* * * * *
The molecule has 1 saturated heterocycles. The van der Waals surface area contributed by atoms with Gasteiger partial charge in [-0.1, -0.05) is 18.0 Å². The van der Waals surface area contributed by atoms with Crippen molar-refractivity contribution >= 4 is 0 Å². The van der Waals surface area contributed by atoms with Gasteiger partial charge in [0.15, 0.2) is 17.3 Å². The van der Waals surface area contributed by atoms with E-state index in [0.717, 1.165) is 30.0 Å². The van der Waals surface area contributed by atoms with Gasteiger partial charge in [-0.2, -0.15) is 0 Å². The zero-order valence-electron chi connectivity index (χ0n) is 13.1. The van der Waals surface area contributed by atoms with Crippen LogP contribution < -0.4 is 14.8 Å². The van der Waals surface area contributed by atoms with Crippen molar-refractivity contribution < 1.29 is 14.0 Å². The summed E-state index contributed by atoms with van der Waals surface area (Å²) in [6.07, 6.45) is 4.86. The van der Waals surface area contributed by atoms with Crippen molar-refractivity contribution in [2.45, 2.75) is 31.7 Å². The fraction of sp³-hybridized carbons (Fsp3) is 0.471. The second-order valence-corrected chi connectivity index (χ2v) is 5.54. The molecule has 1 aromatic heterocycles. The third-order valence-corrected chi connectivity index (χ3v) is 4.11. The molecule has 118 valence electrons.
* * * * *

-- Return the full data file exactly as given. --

The molecule has 1 saturated heterocycles. The van der Waals surface area contributed by atoms with Gasteiger partial charge in [-0.1, -0.05) is 18.0 Å². The van der Waals surface area contributed by atoms with Crippen molar-refractivity contribution >= 4 is 0 Å². The van der Waals surface area contributed by atoms with Gasteiger partial charge in [0.15, 0.2) is 17.3 Å². The van der Waals surface area contributed by atoms with E-state index in [0.717, 1.165) is 30.0 Å². The van der Waals surface area contributed by atoms with Gasteiger partial charge in [-0.2, -0.15) is 0 Å². The zero-order valence-electron chi connectivity index (χ0n) is 13.1. The van der Waals surface area contributed by atoms with Crippen LogP contribution < -0.4 is 14.8 Å². The van der Waals surface area contributed by atoms with Crippen molar-refractivity contribution < 1.29 is 14.0 Å². The summed E-state index contributed by atoms with van der Waals surface area (Å²) in [6.07, 6.45) is 4.86. The van der Waals surface area contributed by atoms with Crippen molar-refractivity contribution in [2.45, 2.75) is 31.7 Å². The fraction of sp³-hybridized carbons (Fsp3) is 0.471. The second-order valence-corrected chi connectivity index (χ2v) is 5.54. The molecule has 1 aromatic heterocycles. The third-order valence-corrected chi connectivity index (χ3v) is 4.11. The molecule has 118 valence electrons.